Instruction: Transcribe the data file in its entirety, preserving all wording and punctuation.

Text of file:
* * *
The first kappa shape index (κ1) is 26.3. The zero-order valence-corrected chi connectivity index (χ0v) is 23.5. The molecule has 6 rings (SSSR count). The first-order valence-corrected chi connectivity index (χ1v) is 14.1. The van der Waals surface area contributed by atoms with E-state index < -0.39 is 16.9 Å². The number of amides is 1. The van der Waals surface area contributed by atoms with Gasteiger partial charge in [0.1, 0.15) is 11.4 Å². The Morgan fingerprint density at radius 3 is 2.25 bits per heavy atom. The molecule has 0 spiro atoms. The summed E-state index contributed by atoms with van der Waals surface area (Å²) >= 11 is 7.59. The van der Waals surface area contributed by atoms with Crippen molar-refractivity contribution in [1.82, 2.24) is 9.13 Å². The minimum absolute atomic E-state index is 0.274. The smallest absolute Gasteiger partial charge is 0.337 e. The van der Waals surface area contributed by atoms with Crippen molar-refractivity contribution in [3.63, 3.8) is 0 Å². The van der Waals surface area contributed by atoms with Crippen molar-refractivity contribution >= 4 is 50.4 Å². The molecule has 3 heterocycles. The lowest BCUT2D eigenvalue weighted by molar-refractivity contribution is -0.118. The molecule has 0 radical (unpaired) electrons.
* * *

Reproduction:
The first kappa shape index (κ1) is 26.3. The zero-order valence-corrected chi connectivity index (χ0v) is 23.5. The molecule has 6 rings (SSSR count). The first-order valence-corrected chi connectivity index (χ1v) is 14.1. The van der Waals surface area contributed by atoms with E-state index < -0.39 is 16.9 Å². The number of amides is 1. The van der Waals surface area contributed by atoms with Gasteiger partial charge in [0.1, 0.15) is 11.4 Å². The Morgan fingerprint density at radius 3 is 2.25 bits per heavy atom. The molecule has 0 spiro atoms. The summed E-state index contributed by atoms with van der Waals surface area (Å²) >= 11 is 7.59. The van der Waals surface area contributed by atoms with Crippen molar-refractivity contribution in [1.82, 2.24) is 9.13 Å². The minimum absolute atomic E-state index is 0.274. The smallest absolute Gasteiger partial charge is 0.337 e. The van der Waals surface area contributed by atoms with Crippen molar-refractivity contribution in [3.63, 3.8) is 0 Å². The van der Waals surface area contributed by atoms with Crippen molar-refractivity contribution >= 4 is 50.4 Å². The molecule has 3 heterocycles. The lowest BCUT2D eigenvalue weighted by molar-refractivity contribution is -0.118. The molecule has 0 radical (unpaired) electrons.